Brook LeBeau is a resident of Eagle Butte, South Dakota. (Docket 1 ¶ 1). Progressive is an Ohio corporation, licensed to sell and service insurance products in South Dakota. Id. ¶ 4. Progressive issued an insurance policy insuring Ms. LeBeau’s vehicle which provided $25, 000 in uninsured motorist (“UM”) coverage. (Docket 25 ¶ 23). The policy did not provide medical payments coverage (“MPC”). Id. ¶ 24. By the terms of the UM coverage, Progressive promised to pay Ms. LeBeau for “damages . . . which [she] is legally entitled to recover from the owner or operator of an . . . uninsured motor vehicle because of bodily injury.” Id. ¶ 26.

On September 18, 2009, a two vehicle collision occurred in Eagle Butte, South Dakota. Id. ¶¶ 1 & 3. Ms. LeBeau was stopped at the intersection of Highway 212 and D Street when a vehicle driven by Narcisse Bruguier bumped her vehicle from the rear. Id. ¶ 3. The airbags did not deploy in either vehicle and there was no broken glass on either vehicle. Id. ¶ 4. Ms. LeBeau does not recall her body striking anything inside her vehicle and she had no visible injuries such as cuts, bruises or protruding bones. (Docket 29 ¶ 4).

Cheyenne River Sioux Tribal Officer Jody Charging Eagle was called to the scene and prepared an accident report. (Docket 25 ¶¶ 2 & 6; see also Docket 26-1). Ms. LeBeau acknowledges the report accurately describes the accident. (Docket 25 ¶ 2). Officer Charging Eagle reported that he “closely examined both vehicles but [he] did not see any visible damage on [Ms. LeBeau’s] S.U.V. . . .” (Docket 26-1 at p. 2). Mr. Bruguier reported “he barely tapped the rear of LeBeau’s vehicle.”[1] Id.

In response to the officer’s inquiry, Ms. LeBeau stated “[m]y neck hurts real bad.” Id. She was told an ambulance would be summoned, but “she declined their services.” Id. The officer suggested she not drive herself to the hospital because “we didn’t know the extent or severity of the injuries.” The officer concluded his summary with the statement that “[a] short time later a female arrived on location and transported Brooke to the ER.” Id.

At the emergency room, Ms. LeBeau’s main complaints were neck and back muscle strain. (Docket 25 ¶ 10). The Indian Health Service (“IHS”) treating physician noted Ms. LeBeau had past chiropractic treatment for neck pain following a slip and fall episode seven months prior to the automobile accident. Id. The physician noted Ms. LeBeau’s neck was tender, but she had a full range of motion. Id. The diagnosis was acute neck strain and upper back muscle strain secondary to the motor vehicle accident. Id. Ms. LeBeau was given a cervical collar and pain medication. Id. Her condition was noted as stable on discharge. Id.

Three days later Ms. LeBeau treated with Dr. Curt Kuehl, a chiropractor. Id. ¶ 11. Dr. Kuehl had treated Ms. LeBeau seven months earlier for her slip and fall injury. Id. ¶ 12. Those earlier treatments were for back and neck pain.[2] Id. Concerning Ms. LeBeau’s present physical condition, Dr. Kuehl noted she suffered from neck pain, upper back pain and a headache. (Dockets 25 ¶13 & 29 ¶ 13).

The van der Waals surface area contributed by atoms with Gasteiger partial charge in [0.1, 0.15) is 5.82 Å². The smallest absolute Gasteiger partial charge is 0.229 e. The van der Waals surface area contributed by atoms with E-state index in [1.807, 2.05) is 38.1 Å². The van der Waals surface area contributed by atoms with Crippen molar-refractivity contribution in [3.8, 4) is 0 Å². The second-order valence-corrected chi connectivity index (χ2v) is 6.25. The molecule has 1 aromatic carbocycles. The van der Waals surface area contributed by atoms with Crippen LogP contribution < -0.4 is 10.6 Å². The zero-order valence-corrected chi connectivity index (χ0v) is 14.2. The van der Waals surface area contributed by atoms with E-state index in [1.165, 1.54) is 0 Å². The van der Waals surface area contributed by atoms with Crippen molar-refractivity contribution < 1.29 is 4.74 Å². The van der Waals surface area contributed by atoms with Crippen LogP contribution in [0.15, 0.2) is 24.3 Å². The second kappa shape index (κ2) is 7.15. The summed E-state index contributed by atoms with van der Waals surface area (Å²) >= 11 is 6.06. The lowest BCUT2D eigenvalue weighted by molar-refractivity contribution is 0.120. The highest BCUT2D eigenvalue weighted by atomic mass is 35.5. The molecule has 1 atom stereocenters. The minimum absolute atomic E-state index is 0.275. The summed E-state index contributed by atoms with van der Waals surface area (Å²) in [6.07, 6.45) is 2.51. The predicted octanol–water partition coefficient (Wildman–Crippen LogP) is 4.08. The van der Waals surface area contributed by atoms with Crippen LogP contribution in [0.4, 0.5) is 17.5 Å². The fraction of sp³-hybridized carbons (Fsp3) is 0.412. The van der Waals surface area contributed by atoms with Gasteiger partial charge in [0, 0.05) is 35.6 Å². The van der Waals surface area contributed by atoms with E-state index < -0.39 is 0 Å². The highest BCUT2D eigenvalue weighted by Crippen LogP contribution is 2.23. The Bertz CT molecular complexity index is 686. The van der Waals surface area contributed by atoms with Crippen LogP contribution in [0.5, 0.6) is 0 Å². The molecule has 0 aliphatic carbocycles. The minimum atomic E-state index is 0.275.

On December 2, 2009, Dr. Kuehl concluded Ms. LeBeau had reached pre-injury status.[3] (Docket 25 ¶ 14). The doctor noted no follow-up care was recommended and discharged her from further treatment. Id. On December 15, Ms. LeBeau sought treatment with Dr. Kuehl. Id. ¶ 15. She reported her neck pain was gone and her mid-back pain was mild. Id. Dr. Kuehl again noted Ms. LeBeau had achieved pre-injury status and was maintaining. Id.

On January 14, 2010, Ms. LeBeau asked Dr. Kuehl for an x-ray of her neck. Id. ¶ 16. Dr. Kuehl noted the x-ray was essentially normal. Id. The record of that visit concluded “[o]nce again no further care is recommended for her injuries received in Sept. 09.” Id. Between September 18, 2009, and January 14, 2010, Ms. LeBeau treated with Dr. Kuehl a total of nine times.[4](Docket 26-7).

On June 3, 2010, Ms. LeBeau presented to Dr. Kuehl with what she described as “a new problem which was her mid-back, insidious onset.” (Dockets 25 ¶ 18 & 26-7 at p. 5). No further treatment by Dr. Kuehl is indicated in the record.

On July 15, 2010, Ms. LeBeau began treatment with Dr. Brandon Heck.[5](Docket 25 ¶ 19). The doctor’s note indicates she presented with headaches and neck pain, as well as general soreness throughout her back. (Docket 26-9). She described the rear-end collision of September 2009 and told Dr. Heck she had been dealing with intense headaches since then. Id. Ms. LeBeau was treated more than twenty times for soft tissue injuries over the next two years. (Docket 25 ¶ 20). Her last treatment with Dr. Heck was on October 12, 2012.[6]Id.

On June 6, 2013, Ms. LeBeau was treated at the IHS clinic for sinus pressure and pain. (Docket 25 ¶ 21). During the examination, Ms. LeBeau indicated she was involved in an accident in 2009 and since then had been experiencing neck problems. Id. She requested an MRI. Id. The cervical MRI report indicated “[t]he soft tissues and in pervertebral soft tissue space are normal. The skeletal structures are well mineralized. The vertebral body heights and disc spaces are well maintained. The alignment of the cervical spine is normal.”[7] (Docket 26-10).